5. 60's Counter Culture

There is so, so much potential there. I can't even. The Vietnam War. The protests. Civil Rights! The removing of one's bra and burning it! Also the hair! THE BEATLES. Just...I can't even begin to decide what I'd like about first.  

6. Historically Accurate Medieval Times, Please

I have this impression that most medieval set books are sort of...fluffy? I mean, there are some exceptions. (Catherine, Called Birdy. Pillars of the Earth. Etc). I just get in my head the countless romance novels I've read set in that time. I love a Troubled But Golden-Hearted Knight In Dented Armor and a Beautiful, Daring Lady Who Rebels Against The Patriarchy like the rest of us. But, for the most part it's just a mess of really ridiculous names and scrapes that don't quite add up. I don't mind a bit of lore and made-up characters - but I like to be submersed into the actual world as best as a reader can be. I want their troubles, their language, their often-narrowed mind-set. I want arranged marriages and babies dying! That sounds absolutely horrible but it's true. I'm all for triumph of the spirit and true love winning in the end (in fact, I insist on it) but I'd like for it to be natural and organic to the context of the world and society. 

7. Roman Empire

Much like my desire for an authentic medieval setting...I would love some authenticity. I, to be honest, probably need to lay off the historical romance and go for more actual historical fiction. Like most of my interests - I rather the ordinary female perspective. I'm of the stock that the ordinary perspective can be heroic - and the ordinary female perspective can be extraordinary while still being grounded in reality. The Roman Empire was such a force to be reckoned with - and I wonder...did they know it? I mean, they were kind of full of it and they did sort of conquer the world - but what did the every day person experience? What Gods/Goddesses did they worship? What did they do for a living? What was it like? What were their challenges? 

8. Ancient Egypt

One of my favorite books (The Red Tent) is partially set in Ancient Egypt. It's such a fascinating topic, a fascinating time. Exotic, beautiful, ancient. I used to read this picture book I had when I was a kid over and over again about Ancient Egypt. The mummification process and their idea of the after life fascinated me. Cleopatra was my favorite Royal Diaries book! (That and Princess Elizabeth, of course. And Marie Antoinette).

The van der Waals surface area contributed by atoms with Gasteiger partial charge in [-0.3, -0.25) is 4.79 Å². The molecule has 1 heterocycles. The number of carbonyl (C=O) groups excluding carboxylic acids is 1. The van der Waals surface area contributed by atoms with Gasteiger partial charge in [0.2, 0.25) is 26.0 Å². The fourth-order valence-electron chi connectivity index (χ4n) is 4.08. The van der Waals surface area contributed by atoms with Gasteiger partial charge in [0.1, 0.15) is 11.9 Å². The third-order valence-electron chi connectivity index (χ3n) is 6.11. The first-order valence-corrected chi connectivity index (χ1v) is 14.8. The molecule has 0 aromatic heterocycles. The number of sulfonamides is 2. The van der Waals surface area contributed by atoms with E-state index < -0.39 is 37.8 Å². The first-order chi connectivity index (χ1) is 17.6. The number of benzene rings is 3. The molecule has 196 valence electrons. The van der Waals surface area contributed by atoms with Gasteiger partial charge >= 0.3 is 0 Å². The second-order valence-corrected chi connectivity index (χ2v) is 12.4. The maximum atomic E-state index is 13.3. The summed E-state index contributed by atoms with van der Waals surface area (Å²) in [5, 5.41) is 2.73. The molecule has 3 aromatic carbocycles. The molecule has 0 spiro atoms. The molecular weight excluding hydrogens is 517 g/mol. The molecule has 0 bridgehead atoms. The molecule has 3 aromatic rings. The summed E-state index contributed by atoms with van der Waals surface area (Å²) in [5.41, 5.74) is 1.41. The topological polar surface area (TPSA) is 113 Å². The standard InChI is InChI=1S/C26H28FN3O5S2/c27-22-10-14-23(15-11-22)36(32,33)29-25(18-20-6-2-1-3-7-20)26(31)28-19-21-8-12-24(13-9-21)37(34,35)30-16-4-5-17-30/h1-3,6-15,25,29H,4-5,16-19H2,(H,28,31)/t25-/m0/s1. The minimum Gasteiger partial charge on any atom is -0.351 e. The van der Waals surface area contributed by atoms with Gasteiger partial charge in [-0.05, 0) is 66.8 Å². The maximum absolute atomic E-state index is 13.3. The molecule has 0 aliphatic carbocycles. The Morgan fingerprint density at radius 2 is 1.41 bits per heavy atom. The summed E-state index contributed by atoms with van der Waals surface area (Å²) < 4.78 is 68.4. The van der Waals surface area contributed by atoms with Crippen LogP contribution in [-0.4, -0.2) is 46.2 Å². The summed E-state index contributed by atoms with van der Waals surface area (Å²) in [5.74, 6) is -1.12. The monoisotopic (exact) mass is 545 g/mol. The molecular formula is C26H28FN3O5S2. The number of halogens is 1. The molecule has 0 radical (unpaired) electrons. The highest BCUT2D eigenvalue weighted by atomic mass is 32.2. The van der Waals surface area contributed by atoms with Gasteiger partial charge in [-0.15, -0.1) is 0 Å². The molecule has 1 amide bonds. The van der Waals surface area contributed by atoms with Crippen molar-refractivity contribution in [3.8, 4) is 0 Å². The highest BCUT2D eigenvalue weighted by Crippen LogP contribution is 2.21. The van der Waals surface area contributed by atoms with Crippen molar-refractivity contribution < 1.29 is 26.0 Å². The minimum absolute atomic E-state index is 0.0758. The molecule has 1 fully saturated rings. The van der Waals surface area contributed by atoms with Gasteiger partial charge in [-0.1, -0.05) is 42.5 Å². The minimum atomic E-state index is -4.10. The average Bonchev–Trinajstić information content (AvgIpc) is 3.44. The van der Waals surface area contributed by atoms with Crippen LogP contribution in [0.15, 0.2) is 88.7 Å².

9. Renaissance 

Now this is a time period that I'm so confident I can find good fiction for. I'm constantly running into something intriguing set in that time period. The music, the art, the advances. It's like the 70's for me...I can't decide what I'd want to read first. 

10. British Empire India

I can't put a finger on exactly what Era I'd like to explore - except maybe the time of Ghandi - but the forced marriage of the two vastly different worlds provides such a colorful backdrop. I'd prefer to read something realistic to the actual experience and the social issues. India was being dominated by a Western Empire - it wasn't all peachy keen. Yet, I wouldn't object to a sweeping romance either. The best of both worlds, please!

And that concludes my return to book blogging! Any suggestions based from my list? I can't wait to see what everyone else put this week. 



  1. Bernard Cornwell's medieval books are very close to the ground, research-wise. Most of his plots involve political plotting and war.

    1. Thank you! I'll give him a try. :)

    2. This comment has been removed by the author.

  2. I've got several recommendations for your first three settings on my own list this week :) My TTT


© Bird, Books, and Coffee. Made with love by The Dutch Lady Designs.